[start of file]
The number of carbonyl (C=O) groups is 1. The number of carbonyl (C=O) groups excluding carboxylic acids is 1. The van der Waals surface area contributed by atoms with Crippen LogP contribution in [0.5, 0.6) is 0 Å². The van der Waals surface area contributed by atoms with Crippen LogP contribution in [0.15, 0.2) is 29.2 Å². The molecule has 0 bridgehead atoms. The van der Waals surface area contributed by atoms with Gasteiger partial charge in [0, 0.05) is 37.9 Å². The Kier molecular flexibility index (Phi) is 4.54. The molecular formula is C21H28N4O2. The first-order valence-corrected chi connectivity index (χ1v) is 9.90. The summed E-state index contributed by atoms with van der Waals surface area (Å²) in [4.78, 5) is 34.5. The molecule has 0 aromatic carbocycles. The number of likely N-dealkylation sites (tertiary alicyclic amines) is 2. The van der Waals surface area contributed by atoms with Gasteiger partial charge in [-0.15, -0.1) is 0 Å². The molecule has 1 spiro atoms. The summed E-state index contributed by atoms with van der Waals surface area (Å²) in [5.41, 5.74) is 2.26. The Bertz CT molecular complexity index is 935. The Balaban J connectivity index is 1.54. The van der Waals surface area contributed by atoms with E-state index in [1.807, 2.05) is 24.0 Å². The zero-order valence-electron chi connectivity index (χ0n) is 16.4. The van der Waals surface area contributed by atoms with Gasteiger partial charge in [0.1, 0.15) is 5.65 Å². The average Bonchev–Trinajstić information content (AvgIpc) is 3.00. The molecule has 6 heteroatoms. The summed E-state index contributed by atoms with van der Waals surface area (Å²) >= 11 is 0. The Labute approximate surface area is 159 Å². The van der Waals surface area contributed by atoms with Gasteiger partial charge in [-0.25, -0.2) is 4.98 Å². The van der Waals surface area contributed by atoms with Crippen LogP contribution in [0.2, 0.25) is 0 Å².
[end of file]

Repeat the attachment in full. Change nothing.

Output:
The number of carbonyl (C=O) groups is 1. The number of carbonyl (C=O) groups excluding carboxylic acids is 1. The van der Waals surface area contributed by atoms with Crippen LogP contribution in [0.5, 0.6) is 0 Å². The van der Waals surface area contributed by atoms with Crippen LogP contribution in [0.15, 0.2) is 29.2 Å². The molecule has 0 bridgehead atoms. The van der Waals surface area contributed by atoms with Gasteiger partial charge in [0, 0.05) is 37.9 Å². The Kier molecular flexibility index (Phi) is 4.54. The molecular formula is C21H28N4O2. The first-order valence-corrected chi connectivity index (χ1v) is 9.90. The summed E-state index contributed by atoms with van der Waals surface area (Å²) in [4.78, 5) is 34.5. The molecule has 0 aromatic carbocycles. The number of likely N-dealkylation sites (tertiary alicyclic amines) is 2. The van der Waals surface area contributed by atoms with Gasteiger partial charge in [-0.15, -0.1) is 0 Å². The molecule has 1 spiro atoms. The summed E-state index contributed by atoms with van der Waals surface area (Å²) in [5.41, 5.74) is 2.26. The Bertz CT molecular complexity index is 935. The Balaban J connectivity index is 1.54. The van der Waals surface area contributed by atoms with E-state index in [1.807, 2.05) is 24.0 Å². The zero-order valence-electron chi connectivity index (χ0n) is 16.4. The van der Waals surface area contributed by atoms with Gasteiger partial charge in [0.1, 0.15) is 5.65 Å². The average Bonchev–Trinajstić information content (AvgIpc) is 3.00. The molecule has 6 heteroatoms. The summed E-state index contributed by atoms with van der Waals surface area (Å²) >= 11 is 0. The Labute approximate surface area is 159 Å². The van der Waals surface area contributed by atoms with Gasteiger partial charge in [-0.25, -0.2) is 4.98 Å². The van der Waals surface area contributed by atoms with Crippen LogP contribution in [0.2, 0.25) is 0 Å².